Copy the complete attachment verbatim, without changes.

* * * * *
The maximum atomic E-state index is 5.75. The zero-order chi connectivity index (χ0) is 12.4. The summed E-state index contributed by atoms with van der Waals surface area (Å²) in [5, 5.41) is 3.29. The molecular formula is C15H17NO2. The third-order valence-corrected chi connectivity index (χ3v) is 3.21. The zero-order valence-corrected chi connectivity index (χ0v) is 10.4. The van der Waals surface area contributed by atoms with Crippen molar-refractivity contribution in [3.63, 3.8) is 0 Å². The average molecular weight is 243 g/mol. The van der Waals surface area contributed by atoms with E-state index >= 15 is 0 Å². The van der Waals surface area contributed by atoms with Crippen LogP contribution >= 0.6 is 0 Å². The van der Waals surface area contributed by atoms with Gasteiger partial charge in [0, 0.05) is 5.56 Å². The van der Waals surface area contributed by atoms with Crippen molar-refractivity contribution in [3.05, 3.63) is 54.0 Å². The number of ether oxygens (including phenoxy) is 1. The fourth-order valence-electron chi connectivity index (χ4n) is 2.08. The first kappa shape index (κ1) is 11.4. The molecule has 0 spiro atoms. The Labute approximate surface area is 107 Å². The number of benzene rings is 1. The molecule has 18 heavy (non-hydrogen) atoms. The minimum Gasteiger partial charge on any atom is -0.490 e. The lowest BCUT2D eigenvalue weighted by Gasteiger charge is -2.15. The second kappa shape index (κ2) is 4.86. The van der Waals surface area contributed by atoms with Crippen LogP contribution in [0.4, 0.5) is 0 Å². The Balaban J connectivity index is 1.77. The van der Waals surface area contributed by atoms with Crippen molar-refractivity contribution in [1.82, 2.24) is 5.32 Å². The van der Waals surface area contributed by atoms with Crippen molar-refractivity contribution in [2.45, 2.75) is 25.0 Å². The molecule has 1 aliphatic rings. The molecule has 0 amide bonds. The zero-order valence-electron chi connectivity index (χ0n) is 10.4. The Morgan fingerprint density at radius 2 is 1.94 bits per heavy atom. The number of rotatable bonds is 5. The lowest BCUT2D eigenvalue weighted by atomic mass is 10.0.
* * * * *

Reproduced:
The maximum atomic E-state index is 5.75. The zero-order chi connectivity index (χ0) is 12.4. The summed E-state index contributed by atoms with van der Waals surface area (Å²) in [5, 5.41) is 3.29. The molecular formula is C15H17NO2. The third-order valence-corrected chi connectivity index (χ3v) is 3.21. The zero-order valence-corrected chi connectivity index (χ0v) is 10.4. The van der Waals surface area contributed by atoms with Crippen molar-refractivity contribution in [3.63, 3.8) is 0 Å². The average molecular weight is 243 g/mol. The van der Waals surface area contributed by atoms with E-state index >= 15 is 0 Å². The van der Waals surface area contributed by atoms with Crippen LogP contribution >= 0.6 is 0 Å². The van der Waals surface area contributed by atoms with Gasteiger partial charge in [0, 0.05) is 5.56 Å². The van der Waals surface area contributed by atoms with Crippen molar-refractivity contribution in [3.05, 3.63) is 54.0 Å². The number of ether oxygens (including phenoxy) is 1. The fourth-order valence-electron chi connectivity index (χ4n) is 2.08. The first kappa shape index (κ1) is 11.4. The molecule has 0 spiro atoms. The Labute approximate surface area is 107 Å². The number of benzene rings is 1. The molecule has 18 heavy (non-hydrogen) atoms. The minimum Gasteiger partial charge on any atom is -0.490 e. The lowest BCUT2D eigenvalue weighted by Gasteiger charge is -2.15. The second kappa shape index (κ2) is 4.86. The van der Waals surface area contributed by atoms with Crippen LogP contribution in [0.4, 0.5) is 0 Å². The Balaban J connectivity index is 1.77. The van der Waals surface area contributed by atoms with Crippen molar-refractivity contribution in [1.82, 2.24) is 5.32 Å². The van der Waals surface area contributed by atoms with Crippen molar-refractivity contribution in [2.45, 2.75) is 25.0 Å². The molecule has 1 aliphatic rings. The molecule has 0 amide bonds. The zero-order valence-electron chi connectivity index (χ0n) is 10.4. The Morgan fingerprint density at radius 2 is 1.94 bits per heavy atom. The number of rotatable bonds is 5. The lowest BCUT2D eigenvalue weighted by atomic mass is 10.0.